The Buffalo Niagara Medical Campus is serving as a guinea pig for the city's Smart Park system, which will market in-car meters to motorists.
The city's continuing parking enforcement blitz might be the most potent selling tool for the yellow gadgets, which look like thin transistor radios. A driver pulls up to a meter, sticks a prepaid cash card into the device, then pushes a button. A liquid crystal display screen, or LCD, counts down the time, giving parking enforcers information they would normally get from a curbside meter.
An advantage of the device is that people spend money only for the time they use, rather than having to feed a meter with quarters that might not be needed, Mayor Byron W. Brown said.
"This is the type of innovative approach to parking in the city that will make Buffalo more accessible," he said while explaining the initiative Wednesday outside the Hauptman-Woodward Medical Research Institute on Ellicott Street.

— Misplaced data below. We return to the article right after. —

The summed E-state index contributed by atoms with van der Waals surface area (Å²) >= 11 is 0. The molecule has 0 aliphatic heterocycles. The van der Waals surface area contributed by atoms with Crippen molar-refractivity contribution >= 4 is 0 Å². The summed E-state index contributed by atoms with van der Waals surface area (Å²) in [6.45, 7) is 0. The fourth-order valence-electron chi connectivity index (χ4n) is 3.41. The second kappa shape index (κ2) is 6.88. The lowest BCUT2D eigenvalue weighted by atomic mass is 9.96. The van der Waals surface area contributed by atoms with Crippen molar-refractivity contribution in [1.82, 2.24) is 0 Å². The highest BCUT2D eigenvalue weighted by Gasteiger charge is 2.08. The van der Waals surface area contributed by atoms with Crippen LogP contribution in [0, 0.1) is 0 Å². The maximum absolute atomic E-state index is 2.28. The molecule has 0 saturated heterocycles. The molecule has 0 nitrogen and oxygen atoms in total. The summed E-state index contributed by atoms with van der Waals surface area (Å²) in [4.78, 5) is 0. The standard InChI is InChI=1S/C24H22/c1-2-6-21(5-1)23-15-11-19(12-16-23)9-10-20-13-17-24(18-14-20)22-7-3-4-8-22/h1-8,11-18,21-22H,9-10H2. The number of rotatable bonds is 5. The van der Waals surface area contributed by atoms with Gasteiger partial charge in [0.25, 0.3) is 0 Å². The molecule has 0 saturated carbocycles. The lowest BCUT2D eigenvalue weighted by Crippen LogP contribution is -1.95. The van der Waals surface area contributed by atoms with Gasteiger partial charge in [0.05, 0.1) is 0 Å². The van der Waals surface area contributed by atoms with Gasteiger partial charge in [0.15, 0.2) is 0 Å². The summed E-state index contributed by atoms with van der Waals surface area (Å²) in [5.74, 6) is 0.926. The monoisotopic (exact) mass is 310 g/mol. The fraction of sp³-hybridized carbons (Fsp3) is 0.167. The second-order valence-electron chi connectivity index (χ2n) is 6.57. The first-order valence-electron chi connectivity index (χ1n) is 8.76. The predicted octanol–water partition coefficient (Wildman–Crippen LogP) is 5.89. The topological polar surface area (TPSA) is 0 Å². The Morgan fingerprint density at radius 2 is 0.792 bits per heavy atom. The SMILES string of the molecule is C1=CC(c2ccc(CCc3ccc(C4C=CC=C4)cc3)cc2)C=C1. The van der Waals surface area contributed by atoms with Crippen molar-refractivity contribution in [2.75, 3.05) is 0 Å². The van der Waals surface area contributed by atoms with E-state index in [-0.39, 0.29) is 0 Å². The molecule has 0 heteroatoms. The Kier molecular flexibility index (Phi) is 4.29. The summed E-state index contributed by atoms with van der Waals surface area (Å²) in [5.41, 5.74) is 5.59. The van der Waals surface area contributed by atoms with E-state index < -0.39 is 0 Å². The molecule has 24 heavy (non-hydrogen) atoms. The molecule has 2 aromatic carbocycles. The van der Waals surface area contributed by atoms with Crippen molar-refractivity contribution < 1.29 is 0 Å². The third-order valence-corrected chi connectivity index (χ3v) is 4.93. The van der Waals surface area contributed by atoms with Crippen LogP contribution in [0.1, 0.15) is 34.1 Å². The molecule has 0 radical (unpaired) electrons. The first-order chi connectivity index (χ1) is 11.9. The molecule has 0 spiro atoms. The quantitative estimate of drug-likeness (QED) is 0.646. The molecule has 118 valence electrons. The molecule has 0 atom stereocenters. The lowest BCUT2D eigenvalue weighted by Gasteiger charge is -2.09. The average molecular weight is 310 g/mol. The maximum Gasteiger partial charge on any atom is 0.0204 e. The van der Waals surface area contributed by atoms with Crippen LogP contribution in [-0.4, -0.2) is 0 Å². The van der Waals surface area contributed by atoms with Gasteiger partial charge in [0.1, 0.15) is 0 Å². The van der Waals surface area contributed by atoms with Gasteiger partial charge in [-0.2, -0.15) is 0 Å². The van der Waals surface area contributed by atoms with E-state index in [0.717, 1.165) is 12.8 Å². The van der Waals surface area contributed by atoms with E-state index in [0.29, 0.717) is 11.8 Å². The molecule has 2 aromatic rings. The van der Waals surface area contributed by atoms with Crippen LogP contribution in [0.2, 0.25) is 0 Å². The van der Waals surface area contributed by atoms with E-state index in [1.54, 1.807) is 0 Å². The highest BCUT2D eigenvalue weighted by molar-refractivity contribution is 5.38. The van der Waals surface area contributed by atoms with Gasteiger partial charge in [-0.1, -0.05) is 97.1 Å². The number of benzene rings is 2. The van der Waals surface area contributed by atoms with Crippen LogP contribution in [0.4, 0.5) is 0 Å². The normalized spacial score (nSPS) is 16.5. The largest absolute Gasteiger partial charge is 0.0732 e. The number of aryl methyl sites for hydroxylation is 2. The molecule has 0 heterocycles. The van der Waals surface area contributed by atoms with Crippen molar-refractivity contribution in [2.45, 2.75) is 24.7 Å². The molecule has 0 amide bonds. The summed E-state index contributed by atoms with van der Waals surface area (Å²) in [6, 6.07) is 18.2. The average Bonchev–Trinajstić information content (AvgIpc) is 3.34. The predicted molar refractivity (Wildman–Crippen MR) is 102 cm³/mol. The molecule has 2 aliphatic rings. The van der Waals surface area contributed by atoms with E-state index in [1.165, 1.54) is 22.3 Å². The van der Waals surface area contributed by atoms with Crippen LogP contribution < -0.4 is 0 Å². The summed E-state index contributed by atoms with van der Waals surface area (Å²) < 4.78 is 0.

The devices cost $65, and motorists can buy cash cards with values of $25, $50 or $100.
While the city bought some of the devices in 2002, most of the 128 in-car meters currently in use are owned by people who have physical disabilities. The goal is to market the remaining 370 devices to the public, hopefully sparking enough interest to get even more drivers to participate, said Parking Enforcement Director Leonard G. Sciolino.
The city is giving 10 meters to the Medical Campus for a pilot project. Executive Director Matthew K. Enstice praised Brown for taking swift steps to address parking concerns.
The Smart Park system will soon be showcased on the city's Web site at www.city-buffalo.com. People can also obtain information by calling 851-4616.